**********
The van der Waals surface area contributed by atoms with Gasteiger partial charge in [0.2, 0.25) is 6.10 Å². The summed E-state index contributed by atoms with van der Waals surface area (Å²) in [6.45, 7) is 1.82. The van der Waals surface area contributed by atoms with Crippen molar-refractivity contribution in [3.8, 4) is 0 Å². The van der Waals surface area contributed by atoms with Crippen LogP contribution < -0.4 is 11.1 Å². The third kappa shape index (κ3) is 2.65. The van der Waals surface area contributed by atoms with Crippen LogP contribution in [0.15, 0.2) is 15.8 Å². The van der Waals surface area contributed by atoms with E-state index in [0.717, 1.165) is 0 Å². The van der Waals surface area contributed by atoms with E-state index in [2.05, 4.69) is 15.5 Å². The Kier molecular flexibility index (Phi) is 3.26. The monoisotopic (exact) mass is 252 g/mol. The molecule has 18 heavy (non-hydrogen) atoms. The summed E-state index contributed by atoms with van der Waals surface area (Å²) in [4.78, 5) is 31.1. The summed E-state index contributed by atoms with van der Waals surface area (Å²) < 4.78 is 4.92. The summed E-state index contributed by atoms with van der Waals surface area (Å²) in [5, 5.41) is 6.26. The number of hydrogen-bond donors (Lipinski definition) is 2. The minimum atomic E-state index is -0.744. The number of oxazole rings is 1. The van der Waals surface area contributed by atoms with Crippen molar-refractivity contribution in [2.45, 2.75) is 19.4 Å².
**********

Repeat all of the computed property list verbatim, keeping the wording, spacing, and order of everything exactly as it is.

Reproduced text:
The van der Waals surface area contributed by atoms with Gasteiger partial charge in [0.2, 0.25) is 6.10 Å². The summed E-state index contributed by atoms with van der Waals surface area (Å²) in [6.45, 7) is 1.82. The van der Waals surface area contributed by atoms with Crippen molar-refractivity contribution in [3.8, 4) is 0 Å². The van der Waals surface area contributed by atoms with Crippen LogP contribution < -0.4 is 11.1 Å². The third kappa shape index (κ3) is 2.65. The van der Waals surface area contributed by atoms with Crippen LogP contribution in [0.15, 0.2) is 15.8 Å². The van der Waals surface area contributed by atoms with E-state index in [0.717, 1.165) is 0 Å². The van der Waals surface area contributed by atoms with E-state index in [2.05, 4.69) is 15.5 Å². The Kier molecular flexibility index (Phi) is 3.26. The monoisotopic (exact) mass is 252 g/mol. The molecule has 18 heavy (non-hydrogen) atoms. The summed E-state index contributed by atoms with van der Waals surface area (Å²) in [4.78, 5) is 31.1. The summed E-state index contributed by atoms with van der Waals surface area (Å²) < 4.78 is 4.92. The summed E-state index contributed by atoms with van der Waals surface area (Å²) in [5, 5.41) is 6.26. The number of hydrogen-bond donors (Lipinski definition) is 2. The minimum atomic E-state index is -0.744. The number of oxazole rings is 1. The van der Waals surface area contributed by atoms with Crippen molar-refractivity contribution in [2.45, 2.75) is 19.4 Å².